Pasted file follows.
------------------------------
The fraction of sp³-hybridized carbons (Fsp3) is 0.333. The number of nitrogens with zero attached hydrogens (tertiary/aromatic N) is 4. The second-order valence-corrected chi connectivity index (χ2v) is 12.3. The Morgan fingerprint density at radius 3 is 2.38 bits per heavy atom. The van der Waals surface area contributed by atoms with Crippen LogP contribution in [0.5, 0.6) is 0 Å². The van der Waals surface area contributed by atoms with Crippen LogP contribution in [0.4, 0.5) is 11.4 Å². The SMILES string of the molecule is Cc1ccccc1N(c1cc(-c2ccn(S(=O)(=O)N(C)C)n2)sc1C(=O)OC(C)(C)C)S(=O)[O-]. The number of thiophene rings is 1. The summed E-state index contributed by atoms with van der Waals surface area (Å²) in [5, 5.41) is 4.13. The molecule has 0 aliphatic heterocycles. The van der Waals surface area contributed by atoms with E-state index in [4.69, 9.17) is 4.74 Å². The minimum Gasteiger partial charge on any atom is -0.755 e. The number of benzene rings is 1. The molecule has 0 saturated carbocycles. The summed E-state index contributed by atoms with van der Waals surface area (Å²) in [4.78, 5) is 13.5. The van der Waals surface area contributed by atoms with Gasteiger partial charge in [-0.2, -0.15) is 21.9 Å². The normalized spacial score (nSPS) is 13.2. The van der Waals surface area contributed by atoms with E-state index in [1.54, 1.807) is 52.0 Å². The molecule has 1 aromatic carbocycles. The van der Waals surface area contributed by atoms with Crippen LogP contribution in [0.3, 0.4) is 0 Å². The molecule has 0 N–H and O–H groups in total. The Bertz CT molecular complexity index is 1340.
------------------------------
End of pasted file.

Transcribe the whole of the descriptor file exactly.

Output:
The fraction of sp³-hybridized carbons (Fsp3) is 0.333. The number of nitrogens with zero attached hydrogens (tertiary/aromatic N) is 4. The second-order valence-corrected chi connectivity index (χ2v) is 12.3. The Morgan fingerprint density at radius 3 is 2.38 bits per heavy atom. The van der Waals surface area contributed by atoms with Crippen LogP contribution in [0.5, 0.6) is 0 Å². The van der Waals surface area contributed by atoms with Crippen LogP contribution in [0.4, 0.5) is 11.4 Å². The SMILES string of the molecule is Cc1ccccc1N(c1cc(-c2ccn(S(=O)(=O)N(C)C)n2)sc1C(=O)OC(C)(C)C)S(=O)[O-]. The number of thiophene rings is 1. The summed E-state index contributed by atoms with van der Waals surface area (Å²) in [5, 5.41) is 4.13. The molecule has 0 aliphatic heterocycles. The van der Waals surface area contributed by atoms with E-state index in [4.69, 9.17) is 4.74 Å². The minimum Gasteiger partial charge on any atom is -0.755 e. The number of benzene rings is 1. The molecule has 0 saturated carbocycles. The summed E-state index contributed by atoms with van der Waals surface area (Å²) in [4.78, 5) is 13.5. The van der Waals surface area contributed by atoms with Gasteiger partial charge in [-0.2, -0.15) is 21.9 Å². The normalized spacial score (nSPS) is 13.2. The van der Waals surface area contributed by atoms with E-state index in [1.54, 1.807) is 52.0 Å². The molecule has 1 aromatic carbocycles. The van der Waals surface area contributed by atoms with Crippen LogP contribution in [0.3, 0.4) is 0 Å². The molecule has 0 N–H and O–H groups in total. The Bertz CT molecular complexity index is 1340.